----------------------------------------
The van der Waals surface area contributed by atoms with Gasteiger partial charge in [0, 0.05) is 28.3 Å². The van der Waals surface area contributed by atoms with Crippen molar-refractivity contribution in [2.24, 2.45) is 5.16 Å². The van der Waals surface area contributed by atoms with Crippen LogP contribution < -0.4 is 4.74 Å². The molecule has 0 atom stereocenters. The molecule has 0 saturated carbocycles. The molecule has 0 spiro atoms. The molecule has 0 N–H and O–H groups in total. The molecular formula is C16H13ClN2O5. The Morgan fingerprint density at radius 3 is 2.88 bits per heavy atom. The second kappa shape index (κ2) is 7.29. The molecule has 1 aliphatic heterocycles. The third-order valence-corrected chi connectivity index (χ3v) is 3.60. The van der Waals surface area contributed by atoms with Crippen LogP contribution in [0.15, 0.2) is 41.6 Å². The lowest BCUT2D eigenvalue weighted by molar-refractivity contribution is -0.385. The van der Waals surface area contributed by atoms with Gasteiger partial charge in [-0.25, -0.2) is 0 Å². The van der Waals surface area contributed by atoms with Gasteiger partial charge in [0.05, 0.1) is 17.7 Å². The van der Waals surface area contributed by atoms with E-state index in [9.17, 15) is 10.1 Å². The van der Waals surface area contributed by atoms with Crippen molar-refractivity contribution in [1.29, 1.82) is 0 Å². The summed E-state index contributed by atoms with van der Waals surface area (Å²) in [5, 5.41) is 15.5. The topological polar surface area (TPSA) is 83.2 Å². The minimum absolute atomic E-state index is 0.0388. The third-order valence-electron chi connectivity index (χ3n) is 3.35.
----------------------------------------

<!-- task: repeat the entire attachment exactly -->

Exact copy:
The van der Waals surface area contributed by atoms with Gasteiger partial charge in [0, 0.05) is 28.3 Å². The van der Waals surface area contributed by atoms with Crippen molar-refractivity contribution in [2.24, 2.45) is 5.16 Å². The van der Waals surface area contributed by atoms with Crippen LogP contribution < -0.4 is 4.74 Å². The molecule has 0 atom stereocenters. The molecule has 0 saturated carbocycles. The molecule has 0 spiro atoms. The molecule has 0 N–H and O–H groups in total. The molecular formula is C16H13ClN2O5. The Morgan fingerprint density at radius 3 is 2.88 bits per heavy atom. The second kappa shape index (κ2) is 7.29. The molecule has 1 aliphatic heterocycles. The third-order valence-corrected chi connectivity index (χ3v) is 3.60. The van der Waals surface area contributed by atoms with Crippen LogP contribution in [0.15, 0.2) is 41.6 Å². The lowest BCUT2D eigenvalue weighted by molar-refractivity contribution is -0.385. The van der Waals surface area contributed by atoms with Gasteiger partial charge in [-0.25, -0.2) is 0 Å². The van der Waals surface area contributed by atoms with Gasteiger partial charge in [0.05, 0.1) is 17.7 Å². The van der Waals surface area contributed by atoms with E-state index in [9.17, 15) is 10.1 Å². The van der Waals surface area contributed by atoms with Crippen molar-refractivity contribution in [1.29, 1.82) is 0 Å². The summed E-state index contributed by atoms with van der Waals surface area (Å²) in [5, 5.41) is 15.5. The topological polar surface area (TPSA) is 83.2 Å². The minimum absolute atomic E-state index is 0.0388. The third-order valence-electron chi connectivity index (χ3n) is 3.35.